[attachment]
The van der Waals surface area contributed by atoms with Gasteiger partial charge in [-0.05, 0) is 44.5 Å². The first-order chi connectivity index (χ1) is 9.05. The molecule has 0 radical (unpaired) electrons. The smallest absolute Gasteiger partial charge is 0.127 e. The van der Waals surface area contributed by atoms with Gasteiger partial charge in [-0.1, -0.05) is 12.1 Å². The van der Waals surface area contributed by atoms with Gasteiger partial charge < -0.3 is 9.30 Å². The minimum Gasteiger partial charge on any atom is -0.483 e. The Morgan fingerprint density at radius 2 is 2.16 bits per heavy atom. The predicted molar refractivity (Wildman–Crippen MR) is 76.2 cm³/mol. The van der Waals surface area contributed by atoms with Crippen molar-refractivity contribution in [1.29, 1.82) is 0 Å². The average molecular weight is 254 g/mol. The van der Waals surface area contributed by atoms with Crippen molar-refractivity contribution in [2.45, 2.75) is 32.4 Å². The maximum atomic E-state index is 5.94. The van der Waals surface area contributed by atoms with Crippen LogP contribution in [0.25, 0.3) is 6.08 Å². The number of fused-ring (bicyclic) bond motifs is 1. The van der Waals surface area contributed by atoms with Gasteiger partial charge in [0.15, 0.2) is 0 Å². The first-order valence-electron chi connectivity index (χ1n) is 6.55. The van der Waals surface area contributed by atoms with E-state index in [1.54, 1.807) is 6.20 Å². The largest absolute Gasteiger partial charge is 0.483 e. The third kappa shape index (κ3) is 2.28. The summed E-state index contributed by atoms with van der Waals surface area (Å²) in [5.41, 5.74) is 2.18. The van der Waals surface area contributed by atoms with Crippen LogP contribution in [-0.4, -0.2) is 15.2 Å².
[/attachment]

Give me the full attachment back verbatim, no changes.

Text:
The van der Waals surface area contributed by atoms with Gasteiger partial charge in [-0.05, 0) is 44.5 Å². The first-order chi connectivity index (χ1) is 9.05. The molecule has 0 radical (unpaired) electrons. The smallest absolute Gasteiger partial charge is 0.127 e. The van der Waals surface area contributed by atoms with Gasteiger partial charge in [-0.1, -0.05) is 12.1 Å². The van der Waals surface area contributed by atoms with Gasteiger partial charge < -0.3 is 9.30 Å². The minimum Gasteiger partial charge on any atom is -0.483 e. The Morgan fingerprint density at radius 2 is 2.16 bits per heavy atom. The predicted molar refractivity (Wildman–Crippen MR) is 76.2 cm³/mol. The van der Waals surface area contributed by atoms with Crippen molar-refractivity contribution in [1.29, 1.82) is 0 Å². The average molecular weight is 254 g/mol. The van der Waals surface area contributed by atoms with Crippen molar-refractivity contribution in [2.45, 2.75) is 32.4 Å². The maximum atomic E-state index is 5.94. The van der Waals surface area contributed by atoms with Crippen LogP contribution in [0.25, 0.3) is 6.08 Å². The number of fused-ring (bicyclic) bond motifs is 1. The van der Waals surface area contributed by atoms with Gasteiger partial charge in [0.15, 0.2) is 0 Å². The first-order valence-electron chi connectivity index (χ1n) is 6.55. The van der Waals surface area contributed by atoms with E-state index in [1.54, 1.807) is 6.20 Å². The largest absolute Gasteiger partial charge is 0.483 e. The third kappa shape index (κ3) is 2.28. The summed E-state index contributed by atoms with van der Waals surface area (Å²) in [5.41, 5.74) is 2.18. The van der Waals surface area contributed by atoms with Crippen LogP contribution in [-0.4, -0.2) is 15.2 Å².